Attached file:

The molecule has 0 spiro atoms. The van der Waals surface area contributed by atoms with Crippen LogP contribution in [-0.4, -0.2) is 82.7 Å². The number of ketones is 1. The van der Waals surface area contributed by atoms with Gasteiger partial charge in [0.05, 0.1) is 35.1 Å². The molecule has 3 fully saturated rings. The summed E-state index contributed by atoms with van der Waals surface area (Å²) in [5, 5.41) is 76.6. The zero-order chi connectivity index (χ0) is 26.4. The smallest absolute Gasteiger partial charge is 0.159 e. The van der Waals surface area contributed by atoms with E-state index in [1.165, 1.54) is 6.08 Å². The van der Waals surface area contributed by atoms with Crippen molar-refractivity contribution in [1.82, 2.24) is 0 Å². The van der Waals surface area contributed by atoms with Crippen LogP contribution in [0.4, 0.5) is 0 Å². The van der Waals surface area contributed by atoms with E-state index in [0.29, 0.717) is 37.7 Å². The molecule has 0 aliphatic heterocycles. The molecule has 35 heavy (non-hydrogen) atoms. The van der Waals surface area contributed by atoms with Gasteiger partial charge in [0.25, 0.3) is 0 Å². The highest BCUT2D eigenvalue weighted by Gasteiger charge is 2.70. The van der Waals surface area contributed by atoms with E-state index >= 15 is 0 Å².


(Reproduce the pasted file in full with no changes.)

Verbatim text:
The molecule has 0 spiro atoms. The van der Waals surface area contributed by atoms with Crippen LogP contribution in [-0.4, -0.2) is 82.7 Å². The number of ketones is 1. The van der Waals surface area contributed by atoms with Gasteiger partial charge in [0.05, 0.1) is 35.1 Å². The molecule has 3 fully saturated rings. The summed E-state index contributed by atoms with van der Waals surface area (Å²) in [5, 5.41) is 76.6. The zero-order chi connectivity index (χ0) is 26.4. The smallest absolute Gasteiger partial charge is 0.159 e. The van der Waals surface area contributed by atoms with E-state index in [1.165, 1.54) is 6.08 Å². The van der Waals surface area contributed by atoms with Crippen molar-refractivity contribution in [1.82, 2.24) is 0 Å². The van der Waals surface area contributed by atoms with Crippen LogP contribution in [0.4, 0.5) is 0 Å². The van der Waals surface area contributed by atoms with E-state index in [0.29, 0.717) is 37.7 Å². The molecule has 0 aliphatic heterocycles. The molecule has 35 heavy (non-hydrogen) atoms. The van der Waals surface area contributed by atoms with Gasteiger partial charge in [0.25, 0.3) is 0 Å². The highest BCUT2D eigenvalue weighted by Gasteiger charge is 2.70. The van der Waals surface area contributed by atoms with E-state index >= 15 is 0 Å².